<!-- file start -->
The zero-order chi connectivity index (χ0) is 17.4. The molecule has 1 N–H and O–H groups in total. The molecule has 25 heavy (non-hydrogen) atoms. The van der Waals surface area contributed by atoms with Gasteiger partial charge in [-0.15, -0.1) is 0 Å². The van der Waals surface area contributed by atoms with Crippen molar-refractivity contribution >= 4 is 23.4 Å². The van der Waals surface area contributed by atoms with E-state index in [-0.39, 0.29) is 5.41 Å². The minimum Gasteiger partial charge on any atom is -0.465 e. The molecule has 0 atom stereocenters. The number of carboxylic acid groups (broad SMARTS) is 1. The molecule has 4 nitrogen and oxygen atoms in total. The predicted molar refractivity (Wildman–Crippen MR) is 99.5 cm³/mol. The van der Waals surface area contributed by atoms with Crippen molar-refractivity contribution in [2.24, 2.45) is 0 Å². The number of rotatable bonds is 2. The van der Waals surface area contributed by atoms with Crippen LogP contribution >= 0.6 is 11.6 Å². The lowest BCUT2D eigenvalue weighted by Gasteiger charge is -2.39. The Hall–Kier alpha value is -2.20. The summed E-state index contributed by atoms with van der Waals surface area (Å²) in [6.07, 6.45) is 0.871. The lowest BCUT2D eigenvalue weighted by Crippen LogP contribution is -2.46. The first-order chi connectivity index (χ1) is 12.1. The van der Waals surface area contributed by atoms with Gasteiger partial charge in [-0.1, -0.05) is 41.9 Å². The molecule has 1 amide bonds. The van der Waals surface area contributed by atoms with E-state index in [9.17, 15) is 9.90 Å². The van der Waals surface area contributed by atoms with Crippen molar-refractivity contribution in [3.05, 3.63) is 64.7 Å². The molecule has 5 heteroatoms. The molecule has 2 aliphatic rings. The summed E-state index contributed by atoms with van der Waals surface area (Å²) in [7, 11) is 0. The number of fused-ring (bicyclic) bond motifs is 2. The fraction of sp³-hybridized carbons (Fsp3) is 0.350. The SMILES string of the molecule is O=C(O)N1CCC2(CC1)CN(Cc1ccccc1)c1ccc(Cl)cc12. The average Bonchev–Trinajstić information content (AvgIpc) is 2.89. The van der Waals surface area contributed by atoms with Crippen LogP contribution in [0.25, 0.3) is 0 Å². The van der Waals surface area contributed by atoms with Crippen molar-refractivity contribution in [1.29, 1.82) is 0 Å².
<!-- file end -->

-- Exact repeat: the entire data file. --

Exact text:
The zero-order chi connectivity index (χ0) is 17.4. The molecule has 1 N–H and O–H groups in total. The molecule has 25 heavy (non-hydrogen) atoms. The van der Waals surface area contributed by atoms with Gasteiger partial charge in [-0.15, -0.1) is 0 Å². The van der Waals surface area contributed by atoms with Crippen molar-refractivity contribution >= 4 is 23.4 Å². The van der Waals surface area contributed by atoms with E-state index in [-0.39, 0.29) is 5.41 Å². The minimum Gasteiger partial charge on any atom is -0.465 e. The molecule has 0 atom stereocenters. The number of carboxylic acid groups (broad SMARTS) is 1. The molecule has 4 nitrogen and oxygen atoms in total. The predicted molar refractivity (Wildman–Crippen MR) is 99.5 cm³/mol. The van der Waals surface area contributed by atoms with Crippen molar-refractivity contribution in [2.24, 2.45) is 0 Å². The number of rotatable bonds is 2. The van der Waals surface area contributed by atoms with Crippen LogP contribution >= 0.6 is 11.6 Å². The lowest BCUT2D eigenvalue weighted by Gasteiger charge is -2.39. The Hall–Kier alpha value is -2.20. The summed E-state index contributed by atoms with van der Waals surface area (Å²) in [6.07, 6.45) is 0.871. The lowest BCUT2D eigenvalue weighted by Crippen LogP contribution is -2.46. The first-order chi connectivity index (χ1) is 12.1. The van der Waals surface area contributed by atoms with Gasteiger partial charge in [-0.1, -0.05) is 41.9 Å². The molecule has 1 amide bonds. The van der Waals surface area contributed by atoms with E-state index in [9.17, 15) is 9.90 Å². The van der Waals surface area contributed by atoms with Crippen molar-refractivity contribution in [3.05, 3.63) is 64.7 Å². The molecule has 5 heteroatoms. The molecule has 2 aliphatic rings. The summed E-state index contributed by atoms with van der Waals surface area (Å²) in [7, 11) is 0. The number of fused-ring (bicyclic) bond motifs is 2. The fraction of sp³-hybridized carbons (Fsp3) is 0.350. The SMILES string of the molecule is O=C(O)N1CCC2(CC1)CN(Cc1ccccc1)c1ccc(Cl)cc12. The average Bonchev–Trinajstić information content (AvgIpc) is 2.89. The van der Waals surface area contributed by atoms with Crippen LogP contribution in [0.25, 0.3) is 0 Å². The van der Waals surface area contributed by atoms with Crippen molar-refractivity contribution in [1.29, 1.82) is 0 Å².